Grayceon’s prog doom shines light on our role as protector on ‘Mothers Weavers Vultures’

Photo by Rohini Moradi Sweeney

Our roles as stewards of nature and the entire world around us is a bloodied ballad that’s been suffocated by certain members of the United States government, treating our woes as a hoax, while others continue to fight to save the place we live so that it’s here for generations beyond us. There are some signs of hope moving forward, but the struggle against science deniers looks unending.

And it’s not just them. We all have a role in how healthy the environment is, and all of us fail in some way. But having a caring, nurturing attitude toward our world could play a major role in keeping it inhabitable. We are caregivers for this planet, a major theme on “Mothers Weavers Vultures,” the excellent new record from Grayceon, one their most sobering and vital to date. Musically, the band’s progressive doom sounds as rich and powerful as ever five records into their run. Their words always held a lot of weight, but what Grayceon—vocalist/cellist Jackie Perez Gratz, guitarist Max Doyle, drummer Zack Farwell—bring on this record involves us all and serves as a reminder that even as many of us try to do our best for our surroundings, we also can be destroyers if we drop our guard.

“Diablo Wind” dawns with Gratz’s cello scraping as guitars open up, and the energy kicks in. “The fire winds are coming strong, the future is dark, future is dark,” she warns ominously before the track sweeps, and Gratz’s vocals go from ethereal singing to piercing shrieks. The playing jolts and loosens foundations while sludge enters the mix and muddies the waters, and wordless calls soar and pull closed the doors. “The Lucky Ones” bursts through the gates with Gratz calling, “If you want the moon don’t hide from the night, if you want the rose don’t hide from its thorns.” The track plays with light and dark, softness and heaviness as the riffs darken, and the cello pours the drama generously. “Open your eyes,” Gratz prods repeatedly as harsh shrieks rain down, and the cello swelters, sparking an aggressive burst of playing. Doom drives, the playing gets heavier, and the track rips again before resting easily.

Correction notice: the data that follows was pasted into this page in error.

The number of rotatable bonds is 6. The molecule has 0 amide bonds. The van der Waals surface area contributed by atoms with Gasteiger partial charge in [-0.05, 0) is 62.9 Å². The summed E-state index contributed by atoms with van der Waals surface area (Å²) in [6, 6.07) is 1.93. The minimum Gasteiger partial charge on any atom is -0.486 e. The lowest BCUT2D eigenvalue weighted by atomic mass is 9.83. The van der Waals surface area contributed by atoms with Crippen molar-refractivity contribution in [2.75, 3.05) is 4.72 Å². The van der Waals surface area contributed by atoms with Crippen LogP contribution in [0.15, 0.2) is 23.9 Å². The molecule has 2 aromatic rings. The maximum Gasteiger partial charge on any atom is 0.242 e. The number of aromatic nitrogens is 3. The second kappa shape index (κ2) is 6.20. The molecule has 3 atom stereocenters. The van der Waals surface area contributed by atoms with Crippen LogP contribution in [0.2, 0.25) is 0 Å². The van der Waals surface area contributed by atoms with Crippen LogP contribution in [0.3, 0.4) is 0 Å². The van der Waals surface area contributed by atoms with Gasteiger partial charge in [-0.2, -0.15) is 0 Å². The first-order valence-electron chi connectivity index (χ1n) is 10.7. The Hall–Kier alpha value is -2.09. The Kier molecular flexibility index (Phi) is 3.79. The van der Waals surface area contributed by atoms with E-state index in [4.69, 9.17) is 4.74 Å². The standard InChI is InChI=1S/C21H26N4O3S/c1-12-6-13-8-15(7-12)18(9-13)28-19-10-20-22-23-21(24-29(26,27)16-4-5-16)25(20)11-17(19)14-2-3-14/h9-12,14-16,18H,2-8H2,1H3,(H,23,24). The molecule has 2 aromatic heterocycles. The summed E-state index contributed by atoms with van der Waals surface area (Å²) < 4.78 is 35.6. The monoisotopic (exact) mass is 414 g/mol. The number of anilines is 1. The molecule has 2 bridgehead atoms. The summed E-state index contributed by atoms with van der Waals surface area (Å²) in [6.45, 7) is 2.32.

“This Bed” is punchy and agitated, and it has a strange Alice in Chains vibe, or at least that’s how it strikes me. “Yesterday is gone, is it too late to say sorry?” Gratz wonders as trouble is battled, regrets and pain confronted. The strings feel dusky later, taking on a classical vibe while the singing floats amid darker progressions, as Gratz calls, “Let us fade away in this bed we’ve made.” “And Shine On” is burly and punchy, as Gratz demands, “Don’t let them break you down.” The melody stirs as the playing carves away, muddy riffs add muscle, and everything is shaken and stirred before dissolving into mystery. “Rock Steady” is your closer, and it’s a heartfelt love letter as cello adds blankets of sound, the playing is slower and solemn, and Gratz lures, “Somewhere under the rainbow, that’s where you’ll find me.” The track then is shredded at the seams about four minutes into this seven-minute cut as shrieks devastate, and the guitars storm. “We won’t be together forever, but I’ll love you until my days are done,” Gratz vows as waves lap, the earth quakes, and a warm glaze bleeds over the track’s last moments.

Grayceon spend their riveting “Mothers Weavers Vultures” reminding us we are the protectors of the place in which we live, and too often we let our responsibilities dissolve into nothing. The line, “We are all mothers of this place we call home,” is that urgent message on “The Lucky Ones,” and as you visit these songs and the words, it turns into a needed warning that might be too late to answer. Powerful music and environmentally urgent messaging long have been a part of Grayceon’s creativity, and never have those been more important and needed than right here, right now.

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